Part II: The Value Proposition in Software Upgrades

October 4, 2018

This article is the second of a multi-part series 
Read Part I

Once the value propositions have been established, those values need to be viewed in light of how your business will work better with new software. While company size and revenue impact the budget for new software, the investment in new solutions needs to align with the value assigned to the opportunity.

Examples of value in new software capability include:

  • CRM software that is web enabled to allow remote salespeople to see the entire relationship of their customers and leads with the company.
  • Engineering software integration where BOM’s in the CAD system can be easily copied into the ERP system, eliminating duplicate work between the two departments.
  • Forecasting capability for the supply chain managers where a customer’s forecast can be uploaded directly into the MRP system.
  • Bar code enabled warehouse management systems (WMS) where the warehouse staff has full visibility of multiple inventory locations for an item as well as the ability to see the next pick ticket on a handheld or tablet device.

There is a relationship between cost and value in this decision. A small company need not invest $300,000 to $500,000 on new software given that the value to the company is more modest than that sum. Alternatively, a large company may be able to find strong solutions for a few hundred thousand dollars that offer significant value to the company because of its “new” capabilities in comparison to the capability of the current solution.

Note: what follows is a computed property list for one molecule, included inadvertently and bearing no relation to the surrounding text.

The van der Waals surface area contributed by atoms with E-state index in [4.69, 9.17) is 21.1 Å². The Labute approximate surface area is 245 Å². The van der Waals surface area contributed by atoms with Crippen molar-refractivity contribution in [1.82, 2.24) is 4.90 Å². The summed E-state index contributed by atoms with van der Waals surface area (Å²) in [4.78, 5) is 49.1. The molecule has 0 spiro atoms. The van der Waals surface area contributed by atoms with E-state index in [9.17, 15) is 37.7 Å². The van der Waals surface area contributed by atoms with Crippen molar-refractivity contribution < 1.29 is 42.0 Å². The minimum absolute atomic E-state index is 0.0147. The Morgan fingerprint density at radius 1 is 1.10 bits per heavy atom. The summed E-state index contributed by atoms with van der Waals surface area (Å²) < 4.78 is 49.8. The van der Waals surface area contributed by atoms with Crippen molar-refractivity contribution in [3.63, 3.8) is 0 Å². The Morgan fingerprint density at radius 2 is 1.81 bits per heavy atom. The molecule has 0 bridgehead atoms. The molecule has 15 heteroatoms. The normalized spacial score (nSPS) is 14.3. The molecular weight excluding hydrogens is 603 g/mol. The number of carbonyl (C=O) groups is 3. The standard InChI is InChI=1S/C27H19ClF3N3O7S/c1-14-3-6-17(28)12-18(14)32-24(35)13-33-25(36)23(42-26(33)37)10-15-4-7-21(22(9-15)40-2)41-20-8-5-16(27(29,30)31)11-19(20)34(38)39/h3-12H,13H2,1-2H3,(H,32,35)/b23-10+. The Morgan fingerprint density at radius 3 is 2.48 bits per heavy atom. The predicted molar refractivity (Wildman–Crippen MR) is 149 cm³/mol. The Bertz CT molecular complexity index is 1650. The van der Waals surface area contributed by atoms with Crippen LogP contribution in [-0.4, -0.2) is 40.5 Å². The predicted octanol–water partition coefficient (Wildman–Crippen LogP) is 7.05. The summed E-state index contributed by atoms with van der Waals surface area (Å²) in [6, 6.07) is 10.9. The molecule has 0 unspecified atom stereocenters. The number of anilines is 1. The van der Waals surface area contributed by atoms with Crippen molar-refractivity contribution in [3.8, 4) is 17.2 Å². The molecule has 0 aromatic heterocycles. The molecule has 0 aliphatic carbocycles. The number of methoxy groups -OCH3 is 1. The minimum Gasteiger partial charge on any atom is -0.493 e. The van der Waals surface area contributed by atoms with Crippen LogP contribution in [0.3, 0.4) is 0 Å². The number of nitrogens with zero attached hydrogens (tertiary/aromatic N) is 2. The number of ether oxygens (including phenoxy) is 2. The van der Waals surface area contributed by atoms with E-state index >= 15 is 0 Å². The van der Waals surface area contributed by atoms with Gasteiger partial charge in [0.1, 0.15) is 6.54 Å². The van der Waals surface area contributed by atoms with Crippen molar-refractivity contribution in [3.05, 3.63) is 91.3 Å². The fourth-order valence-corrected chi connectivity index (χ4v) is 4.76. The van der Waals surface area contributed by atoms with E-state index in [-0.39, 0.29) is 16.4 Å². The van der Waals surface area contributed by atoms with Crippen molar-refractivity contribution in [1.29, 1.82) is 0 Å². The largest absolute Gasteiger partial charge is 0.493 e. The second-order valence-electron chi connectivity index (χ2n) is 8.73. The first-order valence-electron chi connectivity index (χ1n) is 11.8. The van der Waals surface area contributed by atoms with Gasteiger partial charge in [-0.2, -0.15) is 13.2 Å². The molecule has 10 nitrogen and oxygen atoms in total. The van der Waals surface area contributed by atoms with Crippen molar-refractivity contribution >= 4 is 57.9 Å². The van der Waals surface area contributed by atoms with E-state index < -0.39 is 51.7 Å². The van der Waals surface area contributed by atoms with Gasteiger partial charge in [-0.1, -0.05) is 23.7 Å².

While there is no exact calculation that can be made, there are ranges of solutions that should be able to be developed for reasonableness. Management needs to learn the ERP marketplace and discuss which potential solutions should be considered. Since so much of ERP software is sold by named or concurrent users with separate costs for additional/optional modules, understanding ahead to time that the cost of a potential solution is $5,000, for example, per concurrent user with a budget for implementation cost similar to the total software investment may be a good guideline for a company of a certain size to utilize.

Ensuring a Successful Upgrade

When a new or upgraded system is selected and implemented, it is important to return to the original value proposition to review what has been achieved and how the anticipated value has been realized. Without checking against original value goals, the management team can’t conclude that the transition was successful. Achieving original value proposition goals is a great measure of how the company achieved the value they set out to realize. Good companies set up ongoing metrics (key performance indicators) to measure the continued value of the software solution as it impacts their future state business practices and processes.

Harry Landsburg, DVIRC’s Director of Business Process Technology Consulting, has worked with over 300 companies to document how their business processes can best be supported by upgraded or new software. His approach to relating the way his clients operate to the technology marketplace results in a better selection and implementation outcome. For more information, learn more or contact us.

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